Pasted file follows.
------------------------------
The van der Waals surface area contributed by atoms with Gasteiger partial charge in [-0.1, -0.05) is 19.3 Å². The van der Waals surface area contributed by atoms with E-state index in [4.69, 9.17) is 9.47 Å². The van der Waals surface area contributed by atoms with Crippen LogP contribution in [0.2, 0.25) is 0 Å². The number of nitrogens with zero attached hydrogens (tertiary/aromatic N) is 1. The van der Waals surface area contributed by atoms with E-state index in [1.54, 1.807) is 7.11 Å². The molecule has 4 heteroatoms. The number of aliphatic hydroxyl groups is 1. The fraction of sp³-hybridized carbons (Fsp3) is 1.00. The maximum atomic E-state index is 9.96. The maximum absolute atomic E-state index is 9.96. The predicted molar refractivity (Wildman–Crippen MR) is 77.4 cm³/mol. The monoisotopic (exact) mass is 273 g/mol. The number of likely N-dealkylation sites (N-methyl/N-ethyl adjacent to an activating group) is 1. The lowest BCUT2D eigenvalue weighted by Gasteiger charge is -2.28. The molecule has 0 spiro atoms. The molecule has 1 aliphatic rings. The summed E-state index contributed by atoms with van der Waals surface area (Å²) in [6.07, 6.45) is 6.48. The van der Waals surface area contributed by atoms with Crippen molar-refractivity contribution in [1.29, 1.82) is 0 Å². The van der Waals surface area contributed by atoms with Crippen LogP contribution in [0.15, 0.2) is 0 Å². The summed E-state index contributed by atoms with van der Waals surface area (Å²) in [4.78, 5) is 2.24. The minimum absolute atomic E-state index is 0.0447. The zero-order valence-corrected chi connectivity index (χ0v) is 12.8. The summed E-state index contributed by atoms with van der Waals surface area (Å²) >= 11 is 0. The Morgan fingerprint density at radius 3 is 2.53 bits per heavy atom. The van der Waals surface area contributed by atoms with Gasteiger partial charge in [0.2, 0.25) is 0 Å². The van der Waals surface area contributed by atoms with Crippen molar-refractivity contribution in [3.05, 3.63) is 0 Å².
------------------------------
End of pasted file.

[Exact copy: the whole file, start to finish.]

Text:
The van der Waals surface area contributed by atoms with Gasteiger partial charge in [-0.1, -0.05) is 19.3 Å². The van der Waals surface area contributed by atoms with E-state index in [4.69, 9.17) is 9.47 Å². The van der Waals surface area contributed by atoms with Crippen LogP contribution in [0.2, 0.25) is 0 Å². The number of nitrogens with zero attached hydrogens (tertiary/aromatic N) is 1. The van der Waals surface area contributed by atoms with E-state index in [1.54, 1.807) is 7.11 Å². The molecule has 4 heteroatoms. The number of aliphatic hydroxyl groups is 1. The fraction of sp³-hybridized carbons (Fsp3) is 1.00. The maximum atomic E-state index is 9.96. The maximum absolute atomic E-state index is 9.96. The predicted molar refractivity (Wildman–Crippen MR) is 77.4 cm³/mol. The monoisotopic (exact) mass is 273 g/mol. The number of likely N-dealkylation sites (N-methyl/N-ethyl adjacent to an activating group) is 1. The lowest BCUT2D eigenvalue weighted by Gasteiger charge is -2.28. The molecule has 0 spiro atoms. The molecule has 1 aliphatic rings. The summed E-state index contributed by atoms with van der Waals surface area (Å²) in [6.07, 6.45) is 6.48. The van der Waals surface area contributed by atoms with Crippen molar-refractivity contribution in [1.29, 1.82) is 0 Å². The van der Waals surface area contributed by atoms with Crippen LogP contribution in [0.15, 0.2) is 0 Å². The summed E-state index contributed by atoms with van der Waals surface area (Å²) in [4.78, 5) is 2.24. The minimum absolute atomic E-state index is 0.0447. The zero-order valence-corrected chi connectivity index (χ0v) is 12.8. The summed E-state index contributed by atoms with van der Waals surface area (Å²) >= 11 is 0. The Morgan fingerprint density at radius 3 is 2.53 bits per heavy atom. The van der Waals surface area contributed by atoms with Gasteiger partial charge in [0.2, 0.25) is 0 Å². The van der Waals surface area contributed by atoms with Crippen molar-refractivity contribution in [3.05, 3.63) is 0 Å².